Historically, suspended footbridges have been built from ropes (i.e., cables) constructed of a variety of
materials including iron and natural fibers. However, contemporary suspended footbridges are typically
constructed with steel rope. One exception, a 64 m span polyester-rope footbridge completed in 2013,
demonstrates the potential for alternative rope materials in contemporary footbridge design and construction.
The first goal of this paper is to support the idea that polyester rope has promise in future footbridge
applications by comparing minimum rope volume and self-weight results for polyester-rope and
steel-rope footbridges with spans ranging from 15 to 64 m in two multi-objective optimization problems.
In both problems the competitive objective functions are span which is maximized and rope volume
which is minimized. The results are minimum volume systems for spans in the defined range.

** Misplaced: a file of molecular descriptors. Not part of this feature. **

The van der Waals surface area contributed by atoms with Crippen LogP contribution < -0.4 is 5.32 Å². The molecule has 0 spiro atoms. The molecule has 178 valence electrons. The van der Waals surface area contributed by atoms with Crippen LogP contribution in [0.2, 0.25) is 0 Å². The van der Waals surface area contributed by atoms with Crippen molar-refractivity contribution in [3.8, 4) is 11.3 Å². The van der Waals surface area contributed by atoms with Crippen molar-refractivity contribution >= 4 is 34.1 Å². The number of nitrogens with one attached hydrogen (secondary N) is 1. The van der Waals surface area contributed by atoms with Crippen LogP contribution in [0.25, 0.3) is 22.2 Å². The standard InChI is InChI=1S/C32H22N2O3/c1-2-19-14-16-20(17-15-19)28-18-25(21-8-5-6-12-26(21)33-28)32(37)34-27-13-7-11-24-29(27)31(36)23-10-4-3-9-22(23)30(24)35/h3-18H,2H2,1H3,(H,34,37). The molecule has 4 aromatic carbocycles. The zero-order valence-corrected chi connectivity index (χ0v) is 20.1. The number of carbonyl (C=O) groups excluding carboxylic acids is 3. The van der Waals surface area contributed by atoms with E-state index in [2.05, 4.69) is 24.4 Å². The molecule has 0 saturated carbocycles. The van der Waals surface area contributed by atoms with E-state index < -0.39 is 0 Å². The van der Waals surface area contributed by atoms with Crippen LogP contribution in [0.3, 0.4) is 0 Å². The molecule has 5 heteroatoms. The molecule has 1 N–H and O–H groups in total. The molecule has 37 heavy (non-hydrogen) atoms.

Minimizing volume reduces rope cost and eases material transport and handling. To provide an alternative
measure of rope quantity, volume results are scaled to find the equivalent self-weights. This study
focuses on in-plane structural behavior and investigates two-dimensional rope systems with or without
prestress and with or without under-deck stays. A combination of static and natural frequency constraints
is considered in the optimization problems. The second goal of this paper is to describe the novel
methodology developed to evaluate these optimization problems. This methodology combines a
non-dominated sorting genetic algorithm for searching the design space with dynamic relaxation and
eigenanalysis algorithms for the structural analysis. Results indicate that polyester-rope systems have
higher volumes, but lower self-weights than steel-rope systems. This observation supports the premise
that polyester-rope footbridges are potential alternatives to steel-rope footbridges. The presented
methodology can be adapted to evaluate how other unconventional materials compare to more conventional
counterparts that are well established in bridge applications.